7. Cannabis reverses ageing processes in the brain Researchers at the University of Bonn restore the memory performance of Methuselah mice to a juvenile stage Memory performance decreases with increasing age. Cannabis can reverse these ageing processes in the brain. This was shown in mice by scientists at the University of Bonn with their colleagues at The Hebrew University of Jerusalem (Israel). Old animals were able to regress to the state of two-month-old mice with a prolonged low-dose treatment with a cannabis active ingredient. This opens up new options, for instance, when it comes to treating dementia. The results are now presented in the journal Nature Medicine. Like any other organ, our brain ages. As a result, cognitive ability also decreases with increasing age. This can be noticed, for instance, in that it becomes more difficult to learn new things or devote attention to several things at the same time. This process is normal, but can also promote dementia. Researchers have long been looking for ways to slow down or even reverse this process. Scientists at the University of Bonn and The Hebrew University of Jerusalem (Israel) have now achieved this in mice. These animals have a relatively short life expectancy in nature and display pronounced cognitive deficits even at twelve months of age. The researchers administered a small quantity of THC, the active ingredient in the hemp plant (cannabis), to mice aged two, twelve and 18 months over a period of four weeks. Afterwards, they tested learning capacity and memory performance in the animals – including, for instance, orientation skills and the recognition of other mice. Mice who were only given a placebo displayed natural age-dependent learning and memory losses. In contrast, the cognitive functions of the animals treated with cannabis were just as good as the two-month-old control animals. “The treatment completely reversed the loss of performance in the old animals,” reported Prof. Andreas Zimmer from the Institute of Molecular Psychiatry at the University of Bonn and member of the Cluster of Excellence ImmunoSensation. Years of meticulous research This treatment success is the result of years of meticulous research. First of all, the scientists discovered that the brain ages much faster when mice do not possess any functional receptors for THC. These cannabinoid 1 (CB1) receptors are proteins to which the substances dock and thus trigger a signal chain. CB1 is also the reason for the intoxicating effect of THC in cannabis products, such as hashish or marihuana, which accumulate at the receptor. THC imitates the effect of cannabinoids produced naturally in the body, which fulfil important functions in the brain. “With increasing age, the quantity of the cannabinoids naturally formed in the brain reduces,” says Prof. Zimmer. “When the activity of the cannabinoid system declines, we find rapid ageing in the brain.” To discover precisely what effect the THC treatment has in old mice, the researchers examined the brain tissue and gene activity of the treated mice. The findings were surprising: the molecular signature no longer corresponded to that of old animals, but was instead very similar to that of young animals. The number of links between the nerve cells in the brain also increased again, which is an important prerequisite for learning ability. “It looked as though the THC treatment turned back the molecular clock,” says Zimmer. Next step: clinical trial on humans A low dose of the administered THC was chosen so that there was no intoxicating effect in the mice. Cannabis products are already permitted as medications, for instance as pain relief. As a next step, the researchers want to conduct a clinical trial to investigate whether THC also reverses ageing processes in the brain in humans and can increase cognitive ability. The North Rhine-Westphalia science minister Svenja Schulze appeared thrilled by the study: “The promotion of knowledge-led research is indispensable, as it is the breeding ground for all matters relating to application. Although there is a long path from mice to humans, I feel extremely positive about the prospect that THC could be used to treat dementia, for instance.” Publication: A chronic low dose of delta9-tetrahydrocannabinol (THC) restores cognitive function in old mice, Nature Medicine, DOI: 10.1038/nm.4311 Media contact: Prof. Andreas Zimmer Institute of Molecular Psychiatry University of Bonn Tel. +49 (0)228/6885300 sauce THC good!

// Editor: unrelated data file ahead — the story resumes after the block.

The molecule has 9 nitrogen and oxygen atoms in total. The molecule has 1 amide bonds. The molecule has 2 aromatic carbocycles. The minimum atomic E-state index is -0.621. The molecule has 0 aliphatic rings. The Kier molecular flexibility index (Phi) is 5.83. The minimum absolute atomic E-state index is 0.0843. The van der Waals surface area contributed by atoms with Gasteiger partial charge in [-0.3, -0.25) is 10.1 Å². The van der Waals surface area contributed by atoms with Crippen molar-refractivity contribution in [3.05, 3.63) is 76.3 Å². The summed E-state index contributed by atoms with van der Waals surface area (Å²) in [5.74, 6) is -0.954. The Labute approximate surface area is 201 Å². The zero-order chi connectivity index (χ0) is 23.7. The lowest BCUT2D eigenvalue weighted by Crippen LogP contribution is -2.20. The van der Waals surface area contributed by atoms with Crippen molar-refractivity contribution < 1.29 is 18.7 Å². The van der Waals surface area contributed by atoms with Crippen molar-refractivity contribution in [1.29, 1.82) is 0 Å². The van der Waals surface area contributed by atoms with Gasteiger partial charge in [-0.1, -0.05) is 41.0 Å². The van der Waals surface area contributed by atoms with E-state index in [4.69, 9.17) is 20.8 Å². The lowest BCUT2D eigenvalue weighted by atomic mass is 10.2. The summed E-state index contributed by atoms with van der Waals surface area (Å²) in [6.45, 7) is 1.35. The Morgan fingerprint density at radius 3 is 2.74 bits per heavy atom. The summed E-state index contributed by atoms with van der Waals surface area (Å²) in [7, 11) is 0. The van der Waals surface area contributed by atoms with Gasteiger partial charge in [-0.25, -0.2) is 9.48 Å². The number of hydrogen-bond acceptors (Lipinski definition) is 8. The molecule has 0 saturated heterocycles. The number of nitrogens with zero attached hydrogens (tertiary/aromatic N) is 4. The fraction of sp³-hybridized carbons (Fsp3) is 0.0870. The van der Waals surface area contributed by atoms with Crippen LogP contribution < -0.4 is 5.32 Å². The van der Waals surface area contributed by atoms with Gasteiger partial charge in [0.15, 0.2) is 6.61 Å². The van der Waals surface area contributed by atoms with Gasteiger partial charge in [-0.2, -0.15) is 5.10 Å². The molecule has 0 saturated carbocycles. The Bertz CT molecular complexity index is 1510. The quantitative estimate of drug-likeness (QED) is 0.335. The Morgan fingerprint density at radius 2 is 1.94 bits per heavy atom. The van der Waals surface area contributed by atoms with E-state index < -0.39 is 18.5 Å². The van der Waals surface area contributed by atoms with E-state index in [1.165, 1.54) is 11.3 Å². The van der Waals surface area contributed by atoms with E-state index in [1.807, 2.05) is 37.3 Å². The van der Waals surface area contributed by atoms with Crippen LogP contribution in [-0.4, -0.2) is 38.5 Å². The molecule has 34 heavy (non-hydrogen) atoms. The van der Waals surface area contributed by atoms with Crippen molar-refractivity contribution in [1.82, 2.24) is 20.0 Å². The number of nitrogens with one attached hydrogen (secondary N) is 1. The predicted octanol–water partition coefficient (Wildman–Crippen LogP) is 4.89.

8. Hi We have a new video on our Vimeo channel... Green Poison XL Auto®: We hope you enjoy it! jaypp